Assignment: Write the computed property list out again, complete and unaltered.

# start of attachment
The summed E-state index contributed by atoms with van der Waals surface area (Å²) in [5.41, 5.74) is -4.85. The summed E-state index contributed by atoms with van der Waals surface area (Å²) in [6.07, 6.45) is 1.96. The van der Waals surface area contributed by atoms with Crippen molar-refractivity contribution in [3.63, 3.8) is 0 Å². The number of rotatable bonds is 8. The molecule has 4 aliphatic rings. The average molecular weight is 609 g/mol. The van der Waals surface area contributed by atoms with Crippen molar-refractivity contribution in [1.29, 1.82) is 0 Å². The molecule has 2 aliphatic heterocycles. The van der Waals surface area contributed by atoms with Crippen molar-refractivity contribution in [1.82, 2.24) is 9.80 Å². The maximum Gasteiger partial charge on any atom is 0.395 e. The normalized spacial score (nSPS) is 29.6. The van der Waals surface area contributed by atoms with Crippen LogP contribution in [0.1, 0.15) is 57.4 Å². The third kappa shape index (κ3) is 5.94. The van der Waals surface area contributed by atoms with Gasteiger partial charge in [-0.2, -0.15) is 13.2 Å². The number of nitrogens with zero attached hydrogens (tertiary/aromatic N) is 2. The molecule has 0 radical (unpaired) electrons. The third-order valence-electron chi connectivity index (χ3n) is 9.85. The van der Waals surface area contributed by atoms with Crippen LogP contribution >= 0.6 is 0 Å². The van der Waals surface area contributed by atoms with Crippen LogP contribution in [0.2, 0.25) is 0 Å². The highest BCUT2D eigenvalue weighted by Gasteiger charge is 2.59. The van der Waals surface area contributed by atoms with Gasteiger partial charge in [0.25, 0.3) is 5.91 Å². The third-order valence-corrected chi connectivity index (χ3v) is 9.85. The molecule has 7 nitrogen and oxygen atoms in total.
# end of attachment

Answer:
The summed E-state index contributed by atoms with van der Waals surface area (Å²) in [5.41, 5.74) is -4.85. The summed E-state index contributed by atoms with van der Waals surface area (Å²) in [6.07, 6.45) is 1.96. The van der Waals surface area contributed by atoms with Crippen molar-refractivity contribution in [3.63, 3.8) is 0 Å². The number of rotatable bonds is 8. The molecule has 4 aliphatic rings. The average molecular weight is 609 g/mol. The van der Waals surface area contributed by atoms with Crippen molar-refractivity contribution in [1.29, 1.82) is 0 Å². The molecule has 2 aliphatic heterocycles. The van der Waals surface area contributed by atoms with Crippen molar-refractivity contribution in [1.82, 2.24) is 9.80 Å². The maximum Gasteiger partial charge on any atom is 0.395 e. The normalized spacial score (nSPS) is 29.6. The van der Waals surface area contributed by atoms with Crippen LogP contribution in [0.1, 0.15) is 57.4 Å². The third kappa shape index (κ3) is 5.94. The van der Waals surface area contributed by atoms with Gasteiger partial charge in [-0.2, -0.15) is 13.2 Å². The number of nitrogens with zero attached hydrogens (tertiary/aromatic N) is 2. The molecule has 0 radical (unpaired) electrons. The third-order valence-electron chi connectivity index (χ3n) is 9.85. The van der Waals surface area contributed by atoms with Crippen LogP contribution >= 0.6 is 0 Å². The van der Waals surface area contributed by atoms with Crippen LogP contribution in [0.2, 0.25) is 0 Å². The highest BCUT2D eigenvalue weighted by Gasteiger charge is 2.59. The van der Waals surface area contributed by atoms with Gasteiger partial charge in [0.25, 0.3) is 5.91 Å². The third-order valence-corrected chi connectivity index (χ3v) is 9.85. The molecule has 7 nitrogen and oxygen atoms in total.